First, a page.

What’s That Black Gunk On My Plant?

September 10, 2015 | By | Comments (5)
Sooty Mold

Sooty mold on crepe myrtle. Photo: lsuagcenter.com

Just when it’s nice to go out and explore the garden again, you discover that your gardenia, crepe myrtle, and other plants have this ugly, black gunk plastered all over the leaves and stems. Did some maniac get loose with the roofing tar?

Nope. What you are looking at is a fungus called sooty mold. It grows on the sticky honeydew secreted by insects that suck plant sap, such as aphids, scales, and white flies. Without the honeydew, there wouldn’t be any sooty mold.

Sooty mold grows on lots of plants — crepe myrtle, gardenia, azalea, camellia, citrus, holly, and magnolia to name a few. It’s more common to see it towards the end of the growing season than the beginning. And that’s good, because while it doesn’t attack these plants directly, when it covers the tops of their leaves, it interferes with photosynthesis.

Sooty mold

Sooty mold on gardenia. Photo: gardenweb.com

How To Get Rid Of Sooty Mold
Well, if you’re the energetic type, you can use a rag and some soapy water to remove the mold by hand. You have nothing to do this weekend, right? Of course, if the insects are still around, the mold will grow back. So you have to get rid of the bugs.

To do so, spray your plant with insecticidal soap, neem oil, or horticultural oil according to label directions. These are good products for organic gardeners. Be sure to wet all leaf and stems surfaces. If “chemicals” don’t bother you, apply a systemic insecticide such as Bayer Advanced Tree & Shrub Insect Control. It’s absorbed by the plant and works up to 12 months. Just don’t use it on anything you plan to eat.

Of course, control assumes you can reach the source of the honeydew. Yesterday, I was visiting Aldridge Gardens in Hoover, Alabama when I discovered an entire corner of a garden bed covered in sooty mold. Victims included sasanqua camellias, beautyberry, and oakleaf hydrangea. When I examined their leaves, I found no trace of sucking insects. Where was the sticky honeydew coming from?

Look up, Grumpy. The branches of a nasty, old hackberry tree were hanging directly above the sooty shrubs. Aphids love hackberries, so honeydew was dripping on everything below. In a case like this, you have but two options — live with the sooty mold or cut down the nasty, old tree.

Grumpy votes for the latter.

COMMENTS

  1. Nycitypestcontrol

    There’s a lot of black gunk over my leaves and stem. Thought it was some sort of dirt and I was just watering them over and over again in vain. Gosh, I didn’t know my plants were infected. Glad that I found your blog. Thank you very much for the advice. Will implement the methods today. By the way, do you have a natural alternative for insecticidal soap?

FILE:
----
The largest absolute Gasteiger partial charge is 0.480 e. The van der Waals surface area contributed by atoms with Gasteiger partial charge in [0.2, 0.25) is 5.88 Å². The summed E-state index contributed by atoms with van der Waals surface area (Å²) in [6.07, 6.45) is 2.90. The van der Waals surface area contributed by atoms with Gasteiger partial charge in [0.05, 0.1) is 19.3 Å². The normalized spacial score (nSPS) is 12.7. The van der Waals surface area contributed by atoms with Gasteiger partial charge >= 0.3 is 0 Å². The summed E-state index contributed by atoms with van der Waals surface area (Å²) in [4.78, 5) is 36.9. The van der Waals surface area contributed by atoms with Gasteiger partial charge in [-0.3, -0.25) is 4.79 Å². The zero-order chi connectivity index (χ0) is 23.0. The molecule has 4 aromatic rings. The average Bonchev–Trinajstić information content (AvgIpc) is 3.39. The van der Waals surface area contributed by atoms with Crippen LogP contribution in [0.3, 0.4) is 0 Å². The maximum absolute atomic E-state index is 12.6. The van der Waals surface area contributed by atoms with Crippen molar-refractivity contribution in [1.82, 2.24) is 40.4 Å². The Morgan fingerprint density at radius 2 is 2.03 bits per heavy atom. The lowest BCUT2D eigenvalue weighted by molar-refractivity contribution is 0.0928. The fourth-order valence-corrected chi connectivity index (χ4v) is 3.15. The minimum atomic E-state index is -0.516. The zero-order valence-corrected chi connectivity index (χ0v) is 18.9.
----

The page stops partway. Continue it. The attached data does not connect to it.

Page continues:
March 22, 2016 at 3:42 am
  2. Ellie

    I have been fighting to find out what that black stuff was on my gardenia bush, no one seemed to know! Wala! And along you came. I have sprayed the plant with dawn and water, fungus insecticide to no avail. It is in very close proximity to a camphor tree, it’s limbs hang over it. Now after reading your information, cutting the tree down is not an option. So I’ve thought of two different ways maybe trim the tree back OR cut the bush way back and transplant it in another area free of trees. Please help, this gardenia plant was given to me when my husband passed away(my favorite flower). And he planted the tree. What do you suggest ???

    March 14, 2016 at 9:36 am
  3. januaryfarmer

    Thanks Grumpy. I am new to the Deep South and I got some black leaf crepe myrtles needing some treatment. No, I will not saw them to the ground or, worse yet, about a foot or two off the ground.

    September 11, 2015 at 11:06 am
  4. vonnie

    I have been spraying my bushes with this stuff with dawn dishwashing detergent and water and it works pretty good although it seems to come back the next year.

    September 10, 2015 at 4:45 pm
  5. Debbie Nobles

    how to get rid of bindweed that has taken over my garden big time.I had surgery on my foot and couldnt get out to do anything.It has taken over.Don’t want to move my garden as the area is fenced,with drip irragation.The area was covered in thick black plastic in the beginning.I cut the plastic to plant.I had…a nice start on herbs.I don’t want to use roundup as my 2 mini horses are near by.I also have chickens close by.I have called my county master gardener and she said to “Roundup the hell out of it”.Do you have any other ideas.

    September 10, 2015 at 2:02 pm

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